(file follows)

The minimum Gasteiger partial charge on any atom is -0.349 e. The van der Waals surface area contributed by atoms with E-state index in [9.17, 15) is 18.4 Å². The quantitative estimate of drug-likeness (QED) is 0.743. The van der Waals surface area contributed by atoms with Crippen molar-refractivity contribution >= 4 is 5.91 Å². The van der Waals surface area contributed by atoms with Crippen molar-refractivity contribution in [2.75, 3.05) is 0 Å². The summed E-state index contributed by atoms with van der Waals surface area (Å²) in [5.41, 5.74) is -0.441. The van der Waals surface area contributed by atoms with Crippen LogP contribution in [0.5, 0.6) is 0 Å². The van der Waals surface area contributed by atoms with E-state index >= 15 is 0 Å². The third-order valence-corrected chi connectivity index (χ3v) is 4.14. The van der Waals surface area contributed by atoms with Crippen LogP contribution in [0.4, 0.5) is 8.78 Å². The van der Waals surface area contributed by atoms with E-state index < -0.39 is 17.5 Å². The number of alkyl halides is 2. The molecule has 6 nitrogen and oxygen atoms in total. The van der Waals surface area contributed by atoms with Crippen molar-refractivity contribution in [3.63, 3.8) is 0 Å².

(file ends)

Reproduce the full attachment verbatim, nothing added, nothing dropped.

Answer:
The minimum Gasteiger partial charge on any atom is -0.349 e. The van der Waals surface area contributed by atoms with E-state index in [9.17, 15) is 18.4 Å². The quantitative estimate of drug-likeness (QED) is 0.743. The van der Waals surface area contributed by atoms with Crippen molar-refractivity contribution >= 4 is 5.91 Å². The van der Waals surface area contributed by atoms with Crippen molar-refractivity contribution in [2.75, 3.05) is 0 Å². The summed E-state index contributed by atoms with van der Waals surface area (Å²) in [5.41, 5.74) is -0.441. The van der Waals surface area contributed by atoms with Crippen LogP contribution in [0.5, 0.6) is 0 Å². The van der Waals surface area contributed by atoms with E-state index >= 15 is 0 Å². The third-order valence-corrected chi connectivity index (χ3v) is 4.14. The van der Waals surface area contributed by atoms with Crippen LogP contribution in [0.4, 0.5) is 8.78 Å². The van der Waals surface area contributed by atoms with E-state index < -0.39 is 17.5 Å². The number of alkyl halides is 2. The molecule has 6 nitrogen and oxygen atoms in total. The van der Waals surface area contributed by atoms with Crippen molar-refractivity contribution in [3.63, 3.8) is 0 Å².